Once we had my wine and a refill for him, I started plying Benjamin with questions about his upcoming trip to Asia. He ticked off the itinerary: a swing through Hong Kong, a few provinces in China I had never heard of, two places in India whose names I knew simply because of their tea—Assam and Darjeeling—and, for a few days, the tiny neighboring Kingdom of Bhutan.
“Ahh. The happiest place on earth,” I said. I hoped my being dimly familiar with one relatively unknown country in all of Asia—and knowing the factoid that it was purportedly filled with blissfully happy people—might impress him. Although I’d never come anywhere close to the continent. I wasn’t even certain just where on the continent Bhutan was.
“Yes,” he said smiling. “Exactly.”
“I’ve always been curious about this happiness thing and Bhutan. It has to have something to do with the fact that television is banned there, right?” I’d now exhausted the extent of my knowledge about the obscure little nation.
“Right, although His Majesty did let TV in a few years back,” Sebastian said, his smile broadening and his eyes intense. “But it’s still a very happy place. Hey, get a visa and come with us. Harris and I will be your guides.”
What I wanted to say was that I would have driven to the airport and boarded a rocket to another galaxy with this man, whether or not my dear old friend Harris came along as chaperone. We kept talking, but I really don’t remember what we said. I was lost in Sebastian.
Then, a sort of internal alarm rang and jolted him into remembering he was looking for quarters for the parking meter. After I dug a bunch out of my purse and handed them over, I asked the time and discovered that the clock was ticking for me, too. I needed to head to the other side of town for dinner.
A quick good-bye, and off I ran. The friend I was meeting turned out to be running very late; I sat at the restaurant with his family as he called every five minutes with updates from the traffic jam. Ordinarily this would have annoyed me, but not tonight. Just knowing Sebastian was out there in the world improved my disposition immeasurably.
The next day, I sat in our midtown offices trying to motivate myself to research a story about rich young couples who were trading the plush suburbs surrounding New York City for a new crop of multimillion-dollar kid-friendly condo complexes being built right in the heart of Manhattan. With enough money, you could now have a family without disrupting your metropolitan lifestyle. Among other luxuries, like on-staff dog walkers and a wine cellar, these buildings offered concierges to assist the nannies. An email popped into my inbox and saved me from my internal rant about conspicuous consumption and the decline of civilization. The very sight of the man’s name made my heart beat faster.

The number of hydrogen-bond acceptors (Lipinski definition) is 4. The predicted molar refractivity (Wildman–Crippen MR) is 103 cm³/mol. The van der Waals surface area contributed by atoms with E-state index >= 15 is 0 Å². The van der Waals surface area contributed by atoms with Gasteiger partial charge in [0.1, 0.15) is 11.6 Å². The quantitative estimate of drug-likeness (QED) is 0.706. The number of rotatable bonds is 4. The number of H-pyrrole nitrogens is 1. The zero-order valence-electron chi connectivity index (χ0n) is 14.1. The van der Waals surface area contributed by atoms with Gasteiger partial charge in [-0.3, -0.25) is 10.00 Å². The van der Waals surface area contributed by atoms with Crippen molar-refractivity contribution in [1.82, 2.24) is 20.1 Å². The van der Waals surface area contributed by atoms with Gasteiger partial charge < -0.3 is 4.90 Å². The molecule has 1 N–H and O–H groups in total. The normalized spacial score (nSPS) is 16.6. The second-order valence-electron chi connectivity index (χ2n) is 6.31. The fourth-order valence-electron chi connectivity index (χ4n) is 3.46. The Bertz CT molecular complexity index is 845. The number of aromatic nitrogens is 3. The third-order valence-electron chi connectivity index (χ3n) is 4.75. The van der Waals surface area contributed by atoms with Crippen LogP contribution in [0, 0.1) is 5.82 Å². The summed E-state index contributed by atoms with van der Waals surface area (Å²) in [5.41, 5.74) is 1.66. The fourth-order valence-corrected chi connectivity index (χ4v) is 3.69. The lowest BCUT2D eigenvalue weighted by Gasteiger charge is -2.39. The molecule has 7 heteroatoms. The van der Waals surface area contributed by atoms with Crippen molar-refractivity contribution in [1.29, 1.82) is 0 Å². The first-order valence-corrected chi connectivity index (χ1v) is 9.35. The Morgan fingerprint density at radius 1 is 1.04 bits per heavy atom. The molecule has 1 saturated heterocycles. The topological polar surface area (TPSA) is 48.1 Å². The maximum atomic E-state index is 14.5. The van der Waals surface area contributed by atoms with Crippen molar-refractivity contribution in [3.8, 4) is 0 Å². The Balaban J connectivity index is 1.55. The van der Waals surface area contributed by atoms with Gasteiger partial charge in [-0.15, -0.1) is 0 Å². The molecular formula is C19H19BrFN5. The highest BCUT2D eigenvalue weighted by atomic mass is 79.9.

It was great to meet you last night. I owe you a drink for all that change you dug up for me. When can you get together?
Sebastian and Harris were leaving on their journey in just a few days, and by the time they returned, I’d be back home in Los Angeles. I could find a way to see him tonight. My calendar was totally open after work. I liked it that way, and this invitation reinforced why: The most interesting experiences seemed to happen spontaneously—just the opposite of how most everything worked in New York City, where every moment had to be planned by the quarter hour, lest you felt as if you might be “wasting” a bit of your precious time.
And yet I found myself hesitating to accept this invitation. I’d witnessed many a friend as they sabotaged or just plain avoided opportunities out of some sort of unexpressed fear that success or happiness might result. They became riddled with anxiety and self-loathing before they’d even sent in that cover letter or gone on that date. Now here I was, similarly paralyzed.
The voice of this other me politely declined. It was easy to justify not seeing him. We lived on opposite sides of the country; launching into a relationship that was destined to be long-distance was preposterous, a mistake I’d made in the past that I’d vowed not to repeat. My, I was getting way, way ahead of myself.
Posted March 16, 2011
In Radio Shangri-La Lisa Napoli is struggling on the edges of depression, trying to find a way to reconcile herself with a life that isn't all she dreamed of. It all begins when she attends an experimental workshop on positive thinking. One day the instructor assigns the class homework, each night before you go to bed write down three good things that happened. As Lisa takes the assignment to heart her outlook on life and what she values begins to change.
Thus when the friend of a friend leading trips into the mysterious land of Bhutan offers to help her get a position starting up Bhutan's first ever radio station she doesn't hesitate but dives in head first. All she knows about Bhutan is that it is widely considered the Happiest Kingdom on Earth and measures the Gross National Happiness of its citizens, but she is determined to find out if the people there are really all that happy and how to achieve that for herself.